Breed Standard

Last updated February 2017

A Breed Standard is the guideline which describes the ideal characteristics, temperament and appearance including the correct colour of a breed and ensures that the breed is fit for function. Absolute soundness is essential. Breeders and judges should at all times be careful to avoid obvious conditions or exaggerations which would be detrimental in any way to the health, welfare or soundness of this breed. From time to time certain conditions or exaggerations may be considered to have the potential to affect dogs in some breeds adversely, and judges and breeders are requested to refer to the Breed Watch section of the Kennel Club website here for details of any such current issues. If a feature or quality is desirable it should only be present in the right measure. However if a dog possesses a feature, characteristic or colour described as undesirable or highly undesirable it is strongly recommended that it should not be rewarded in the show ring.

General Appearance

Sturdy, medium-sized, long-haired, generally square outline. Balanced, without exaggeration.


Lively, good-natured. Loyal companion dog with many engaging ways.


Outgoing, alert, intelligent and game; neither fierce nor pugnacious. Sparing of affection to strangers.

Head and Skull

Skull of medium length, neither broad nor coarse, narrowing slightly from ear to eye, neither domed nor absolutely flat between ears. Zygomatic arch curved, but not overdeveloped so as to bulge. Marked stop, but not exaggerated. Muzzle strong; well developed lower jaw. Length from eye to tip of nose equal to length from eye to occiput. Nose black. Head well furnished with long hair, falling forward but not affecting the dog's ability to see. Lower jaw carrying small, but not exaggerated amount of beard. In all giving a resolute expression.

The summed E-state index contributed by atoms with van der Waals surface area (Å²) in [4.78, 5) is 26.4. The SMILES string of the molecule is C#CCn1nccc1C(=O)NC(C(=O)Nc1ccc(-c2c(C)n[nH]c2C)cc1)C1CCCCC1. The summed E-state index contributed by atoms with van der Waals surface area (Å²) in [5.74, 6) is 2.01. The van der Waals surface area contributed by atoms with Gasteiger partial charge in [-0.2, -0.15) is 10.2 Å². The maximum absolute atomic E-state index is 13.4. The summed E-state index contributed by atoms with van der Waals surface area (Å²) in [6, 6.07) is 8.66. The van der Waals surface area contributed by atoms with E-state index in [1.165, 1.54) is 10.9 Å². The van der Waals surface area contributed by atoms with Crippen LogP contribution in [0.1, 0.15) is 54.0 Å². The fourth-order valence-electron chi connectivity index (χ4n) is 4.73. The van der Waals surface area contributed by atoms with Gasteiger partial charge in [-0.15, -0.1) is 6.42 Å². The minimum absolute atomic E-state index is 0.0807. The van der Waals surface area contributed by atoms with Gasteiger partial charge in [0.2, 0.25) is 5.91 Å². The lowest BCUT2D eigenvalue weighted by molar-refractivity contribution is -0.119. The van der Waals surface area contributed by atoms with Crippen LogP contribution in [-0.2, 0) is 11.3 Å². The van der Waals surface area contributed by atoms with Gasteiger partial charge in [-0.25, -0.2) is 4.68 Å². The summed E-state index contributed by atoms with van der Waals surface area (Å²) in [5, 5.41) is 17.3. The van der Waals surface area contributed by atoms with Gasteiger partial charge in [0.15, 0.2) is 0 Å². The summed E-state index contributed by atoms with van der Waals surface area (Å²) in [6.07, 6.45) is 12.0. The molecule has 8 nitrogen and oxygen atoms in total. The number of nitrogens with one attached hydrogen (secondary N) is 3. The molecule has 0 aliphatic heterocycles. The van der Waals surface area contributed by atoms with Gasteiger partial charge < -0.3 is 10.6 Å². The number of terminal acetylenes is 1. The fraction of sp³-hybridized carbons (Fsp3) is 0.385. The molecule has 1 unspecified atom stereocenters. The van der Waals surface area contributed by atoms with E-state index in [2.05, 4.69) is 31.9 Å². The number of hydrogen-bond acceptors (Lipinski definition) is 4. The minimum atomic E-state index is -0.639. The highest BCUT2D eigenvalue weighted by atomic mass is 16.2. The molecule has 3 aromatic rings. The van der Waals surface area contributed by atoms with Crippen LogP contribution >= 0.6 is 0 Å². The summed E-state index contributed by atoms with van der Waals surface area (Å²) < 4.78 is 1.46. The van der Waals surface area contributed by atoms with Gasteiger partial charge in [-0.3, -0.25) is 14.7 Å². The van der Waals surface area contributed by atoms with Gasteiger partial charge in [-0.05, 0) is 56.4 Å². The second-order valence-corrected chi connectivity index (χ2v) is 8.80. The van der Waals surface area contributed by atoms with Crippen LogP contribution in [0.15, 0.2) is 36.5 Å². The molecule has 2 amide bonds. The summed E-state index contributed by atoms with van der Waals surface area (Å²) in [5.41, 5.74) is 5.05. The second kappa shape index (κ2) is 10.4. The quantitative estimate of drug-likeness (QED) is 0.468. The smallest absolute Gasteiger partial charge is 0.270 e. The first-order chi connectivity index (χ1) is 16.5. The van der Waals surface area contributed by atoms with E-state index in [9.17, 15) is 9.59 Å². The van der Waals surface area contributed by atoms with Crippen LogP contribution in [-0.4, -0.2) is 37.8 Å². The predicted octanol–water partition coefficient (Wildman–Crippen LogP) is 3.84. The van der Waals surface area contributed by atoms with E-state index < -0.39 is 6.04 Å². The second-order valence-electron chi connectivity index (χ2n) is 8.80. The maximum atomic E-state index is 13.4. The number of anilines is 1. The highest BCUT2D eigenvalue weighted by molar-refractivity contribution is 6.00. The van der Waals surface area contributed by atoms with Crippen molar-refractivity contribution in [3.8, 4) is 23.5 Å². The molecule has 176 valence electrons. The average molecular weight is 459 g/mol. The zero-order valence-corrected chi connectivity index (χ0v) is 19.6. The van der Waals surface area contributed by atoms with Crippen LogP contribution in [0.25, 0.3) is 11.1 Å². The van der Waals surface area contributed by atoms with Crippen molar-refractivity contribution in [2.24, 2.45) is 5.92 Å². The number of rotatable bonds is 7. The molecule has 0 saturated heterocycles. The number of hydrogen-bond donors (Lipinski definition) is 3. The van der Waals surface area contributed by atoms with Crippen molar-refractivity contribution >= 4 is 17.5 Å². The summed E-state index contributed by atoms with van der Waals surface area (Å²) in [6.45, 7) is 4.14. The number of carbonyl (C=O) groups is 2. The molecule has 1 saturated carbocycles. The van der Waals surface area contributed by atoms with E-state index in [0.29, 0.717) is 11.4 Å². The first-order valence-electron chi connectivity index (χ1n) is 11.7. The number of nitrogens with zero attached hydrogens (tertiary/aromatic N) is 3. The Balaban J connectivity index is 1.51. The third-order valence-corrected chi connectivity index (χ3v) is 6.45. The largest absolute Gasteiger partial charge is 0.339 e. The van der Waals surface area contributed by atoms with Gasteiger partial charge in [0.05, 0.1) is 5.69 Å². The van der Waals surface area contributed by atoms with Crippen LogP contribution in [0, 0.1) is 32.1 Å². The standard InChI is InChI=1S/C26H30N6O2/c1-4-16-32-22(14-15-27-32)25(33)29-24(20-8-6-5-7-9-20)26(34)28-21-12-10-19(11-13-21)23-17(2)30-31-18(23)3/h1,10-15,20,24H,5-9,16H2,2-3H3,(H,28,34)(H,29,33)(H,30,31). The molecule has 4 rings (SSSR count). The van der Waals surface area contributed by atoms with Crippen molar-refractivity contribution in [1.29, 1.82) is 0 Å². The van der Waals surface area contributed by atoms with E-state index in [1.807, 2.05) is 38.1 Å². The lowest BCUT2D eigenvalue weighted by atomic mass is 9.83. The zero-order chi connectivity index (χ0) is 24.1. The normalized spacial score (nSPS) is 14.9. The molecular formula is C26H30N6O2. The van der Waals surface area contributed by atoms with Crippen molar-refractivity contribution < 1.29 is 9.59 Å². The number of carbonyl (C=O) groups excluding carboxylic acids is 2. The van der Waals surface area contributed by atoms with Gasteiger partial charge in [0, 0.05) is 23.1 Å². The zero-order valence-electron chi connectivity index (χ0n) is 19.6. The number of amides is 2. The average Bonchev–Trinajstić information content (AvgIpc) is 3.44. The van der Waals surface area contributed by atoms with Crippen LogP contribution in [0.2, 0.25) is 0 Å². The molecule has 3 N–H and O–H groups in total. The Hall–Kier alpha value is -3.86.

Large, round, dark brown, neither prominent nor sunken; set fairly wide apart. Eye rims black.


Pendant, carried not too close to head, V-shaped, not too large, set fairly high on the side of the skull, heavily feathered.


Scissor or reverse scissor bite. Incisors set in slight curve, evenly spaced and set perpendicular to jaw. Full dentition desirable.


Strong, muscular, medium length, allowing head to be carried above level of back and giving overall balanced appearance. Flowing into well placed shoulders.


Heavily furnished. Shoulders well laid; with good length and slope of upper arm. Legs straight and parallel; pasterns slightly sloping.


Well muscled, compact and powerful. Length from point of shoulder to root of tail equal to height at withers. Fair spring of rib with depth of brisket to elbow. Ribbed well back. Top line level, loin short, slightly arched; croup level.


Heavily furnished, well muscled. Well bent stifles and low set hocks giving level topline and drive.


Large, round, heavily furnished with hair between toes and pads. Standing well down on pads; no arch in feet.


Medium length, set on fairly high and carried in a gay curl over back. Very well feathered. Kink near tip often occurring and permissible.


Smooth; effortless stride with good reach; powerful drive. When walking or trotting hindlegs should track neither inside nor outside the front legs.


Double coat. Undercoat fine and woolly. Top coat profuse, fine but neither silky nor woolly; long; either straight or waved but not curly.


White, golden, cream, grey or smoke, black, parti-colour and tricolours; in fact any colour except chocolate, liver or merle permissible.


Height at shoulder: dogs: 36-41 cms (14-16 ins); bitches: slightly smaller.


Any departure from the foregoing points should be considered a fault and the seriousness with which the fault should be regarded should be in exact proportion to its degree and its effect upon the health and welfare of the dog and on the dog’s ability to perform its traditional work.


Male animals should have two apparently normal testicles fully descended into the scrotum.

*Note for prospective puppy buyers

Size – the Kennel Club Breed Standard is a guide and description of the ideal for the breed; the Size as described does not imply that a dog will match the measurements given (height or weight). A dog might be larger or smaller than the Size measurements stated in the Breed Standard.

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